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Sandlings Primary School rated ‘requires improvement’ by Ofsted

PUBLISHED: 15:51 06 December 2017 | UPDATED: 16:11 06 December 2017

Sandlings Primary School. Picture: GREGG BROWN

Sandlings Primary School. Picture: GREGG BROWN

Problems with teacher recruitment, local authority support and pupils’ progress are key reasons why a small primary school near Woodbridge has lost its ‘good’ rating, Ofsted has said.

The 99-pupil Sandlings Primary School, in Sutton, has been rated ‘requires improvement’ by the education inspectorate, with ‘good’ features in early years’ provision and personal development/behaviour.

Headteacher Patricia Toal has pledged to drive improvements.

The news follows recent concerns over teacher recruitment in Suffolk.

In summer 2016, 54% of Year six pupils left with the expected standards in reading, writing, and maths. It was slightly above the national and Suffolk average. The 2017 results are due next week.

Kim Pigram, lead inspector, said “staffing turbulence” since the last inspection in 2013 has meant “too many” pupils have not made the progress of which they are capable. She wrote: “This is partially due to some staffing turbulence and difficulty in recruiting new teachers. Last year, the head and deputy head resorted to undertaking additional teaching to try to reduce the potential underperformance of pupils.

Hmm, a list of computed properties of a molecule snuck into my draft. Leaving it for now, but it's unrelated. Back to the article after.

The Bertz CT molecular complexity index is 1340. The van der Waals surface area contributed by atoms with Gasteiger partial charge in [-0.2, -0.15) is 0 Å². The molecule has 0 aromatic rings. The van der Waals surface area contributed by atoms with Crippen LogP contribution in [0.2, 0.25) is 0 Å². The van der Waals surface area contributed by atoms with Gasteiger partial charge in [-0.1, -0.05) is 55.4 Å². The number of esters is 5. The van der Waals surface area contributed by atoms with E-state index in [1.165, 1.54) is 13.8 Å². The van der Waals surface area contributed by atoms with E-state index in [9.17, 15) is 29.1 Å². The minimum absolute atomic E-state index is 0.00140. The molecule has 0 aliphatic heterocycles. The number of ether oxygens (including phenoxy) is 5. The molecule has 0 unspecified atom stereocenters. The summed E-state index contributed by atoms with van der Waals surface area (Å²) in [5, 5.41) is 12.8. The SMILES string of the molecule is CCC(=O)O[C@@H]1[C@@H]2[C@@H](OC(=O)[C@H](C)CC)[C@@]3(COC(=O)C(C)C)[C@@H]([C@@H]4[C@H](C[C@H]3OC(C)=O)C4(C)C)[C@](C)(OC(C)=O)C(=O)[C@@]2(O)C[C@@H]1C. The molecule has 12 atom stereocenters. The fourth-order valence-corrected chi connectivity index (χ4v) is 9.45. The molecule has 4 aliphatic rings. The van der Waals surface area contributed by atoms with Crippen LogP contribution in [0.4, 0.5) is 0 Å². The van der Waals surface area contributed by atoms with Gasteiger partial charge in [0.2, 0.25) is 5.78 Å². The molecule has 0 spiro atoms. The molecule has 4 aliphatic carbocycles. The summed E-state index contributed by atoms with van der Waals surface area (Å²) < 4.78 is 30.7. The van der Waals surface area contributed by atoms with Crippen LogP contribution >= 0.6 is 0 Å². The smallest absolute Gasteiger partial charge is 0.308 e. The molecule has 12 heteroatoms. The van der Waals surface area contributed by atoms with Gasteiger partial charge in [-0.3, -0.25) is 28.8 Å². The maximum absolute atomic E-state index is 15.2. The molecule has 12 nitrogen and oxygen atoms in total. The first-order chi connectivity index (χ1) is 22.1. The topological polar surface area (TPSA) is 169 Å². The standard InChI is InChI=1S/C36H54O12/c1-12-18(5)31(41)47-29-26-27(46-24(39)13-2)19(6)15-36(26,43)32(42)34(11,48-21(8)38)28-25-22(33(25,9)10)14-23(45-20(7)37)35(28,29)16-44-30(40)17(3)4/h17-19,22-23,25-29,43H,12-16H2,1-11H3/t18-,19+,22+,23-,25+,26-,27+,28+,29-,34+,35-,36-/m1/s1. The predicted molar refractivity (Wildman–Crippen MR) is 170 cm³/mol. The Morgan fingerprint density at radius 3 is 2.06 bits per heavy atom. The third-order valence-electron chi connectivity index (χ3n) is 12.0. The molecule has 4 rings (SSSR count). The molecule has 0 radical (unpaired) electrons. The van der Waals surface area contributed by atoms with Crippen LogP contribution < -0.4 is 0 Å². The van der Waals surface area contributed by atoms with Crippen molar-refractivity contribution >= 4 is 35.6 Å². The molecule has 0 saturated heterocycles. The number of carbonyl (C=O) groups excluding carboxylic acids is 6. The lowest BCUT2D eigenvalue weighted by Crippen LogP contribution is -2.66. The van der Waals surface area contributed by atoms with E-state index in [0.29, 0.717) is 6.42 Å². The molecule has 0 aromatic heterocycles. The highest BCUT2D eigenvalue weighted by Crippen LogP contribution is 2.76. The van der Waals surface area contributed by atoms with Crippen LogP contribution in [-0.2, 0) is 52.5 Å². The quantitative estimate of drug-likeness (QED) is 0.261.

“Although school evidence shows that this intervention in Year 6 made a difference to pupils’ outcomes, it was not enough to ensure that pupils made good progress in reading and maths.”

But the report said Mrs Toal has “stabilised” staffing by recruiting new teachers this year, including new leadership. It added: “She has been resolute that she will not appoint until she finds high-quality candidates. This is starting to secure raised expectations about what pupils can achieve, and where they need to catch up so that they can be better identified and supported.”

Mrs Toal said: “We are pleased the inspection highlighted some of our strengths. Our provision for promoting personal development and welfare of our pupils is graded ‘outstanding’.

“The report notes we have made a promising start to the academic year and that teaching, learning and assessment are improving.”

The report said Suffolk County Council’s (SCC) “evaluation of the school’s effectiveness is over generous.” It said SCC has not supported leaders “well enough”.

Gordon Jones, SCC’s education cabinet member, said “high turnover” of staff had prompted the criticism of their support but said reinforcements of permanent teachers will drive “rapid and sustainable improvements”.

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